Venkatakrishnan described herself as a studious person who’s usually busy commuting to one school activity or another, but this year the coronavirus pandemic has given her more free time at home. For Diwali, she wants to help her mother Anuradha make the Diwali snacks so she can learn and continue this tradition with her own future children.
“I haven’t learned how to make them on my own yet, but I got time,” Venkatakrishnan said.
How one Arizona family celebrates Diwali
Because of India’s and the Indian diaspora’s religious, ethnic and geographical diversity, there are different mythologies associated with Diwali and people celebrate it in different ways.
The Diwali festival takes place usually during Kartika, a month in the Hindu calendar that lines up with parts of October and November. This year it falls on Nov. 14, though like many south Indians, Venkatakrishnan will celebrate the day before on Nov. 13.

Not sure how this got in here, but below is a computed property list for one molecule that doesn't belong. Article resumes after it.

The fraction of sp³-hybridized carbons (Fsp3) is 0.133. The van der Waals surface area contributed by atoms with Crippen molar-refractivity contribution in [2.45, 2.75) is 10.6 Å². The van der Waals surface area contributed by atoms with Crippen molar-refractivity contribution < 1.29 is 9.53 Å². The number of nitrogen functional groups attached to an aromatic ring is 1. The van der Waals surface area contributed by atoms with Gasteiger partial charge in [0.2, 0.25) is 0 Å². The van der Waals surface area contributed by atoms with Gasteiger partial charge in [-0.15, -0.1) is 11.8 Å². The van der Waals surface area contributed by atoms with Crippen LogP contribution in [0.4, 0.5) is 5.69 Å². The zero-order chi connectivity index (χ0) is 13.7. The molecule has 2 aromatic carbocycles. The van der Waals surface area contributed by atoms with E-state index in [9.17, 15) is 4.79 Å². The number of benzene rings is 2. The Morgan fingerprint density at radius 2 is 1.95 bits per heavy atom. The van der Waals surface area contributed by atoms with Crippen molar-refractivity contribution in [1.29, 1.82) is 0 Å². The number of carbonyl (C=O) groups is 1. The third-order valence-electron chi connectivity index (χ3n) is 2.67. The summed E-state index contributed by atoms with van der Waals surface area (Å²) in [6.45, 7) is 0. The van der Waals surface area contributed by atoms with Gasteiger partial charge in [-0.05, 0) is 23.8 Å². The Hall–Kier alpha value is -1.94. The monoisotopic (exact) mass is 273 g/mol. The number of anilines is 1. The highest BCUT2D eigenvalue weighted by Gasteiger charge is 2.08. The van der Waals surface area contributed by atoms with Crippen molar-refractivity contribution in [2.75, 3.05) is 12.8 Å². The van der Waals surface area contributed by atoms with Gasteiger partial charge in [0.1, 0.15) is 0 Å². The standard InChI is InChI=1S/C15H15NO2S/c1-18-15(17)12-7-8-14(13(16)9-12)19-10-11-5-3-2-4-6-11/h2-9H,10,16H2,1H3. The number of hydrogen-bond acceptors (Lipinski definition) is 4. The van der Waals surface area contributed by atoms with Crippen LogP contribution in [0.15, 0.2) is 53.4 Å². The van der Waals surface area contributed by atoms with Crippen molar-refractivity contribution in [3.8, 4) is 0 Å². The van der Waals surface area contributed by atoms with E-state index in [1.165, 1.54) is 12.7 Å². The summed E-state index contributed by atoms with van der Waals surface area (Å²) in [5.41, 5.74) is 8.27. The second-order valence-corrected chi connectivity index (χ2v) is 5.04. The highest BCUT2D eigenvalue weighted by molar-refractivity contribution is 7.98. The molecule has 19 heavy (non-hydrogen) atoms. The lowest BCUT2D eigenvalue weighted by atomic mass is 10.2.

Where Venkatakrishnan is from, it’s a one-day celebration, but the festival can span five days in other regions. While Diwali is a Hindu holiday, it’s also celebrated by Sikhs and Jains. Many Muslim and Christian Indians also partake in the non-religious side of festivities, Venkatakrishnan said.
During Diwali people set off firecrackers and fireworks, and illuminate their homes with diya, or oil lamps, to symbolize the triumph of light over darkness, good over evil.
Venkatakrishnan remembered getting two days off school when she lived in Chennai. The number of fireworks each family got hold of was a point for bragging, and sometimes neighborhoods would collectively pool their firecrackers and fireworks, setting them off all day and into the night, she described.
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In Arizona, her family and family friends typically stock up on fireworks when they go on sale around July 4. While she used to enjoy the explosives when she was younger, she’s not much a fan anymore of the hazardous fumes and smell of smoke clinging to her clothes, she admitted.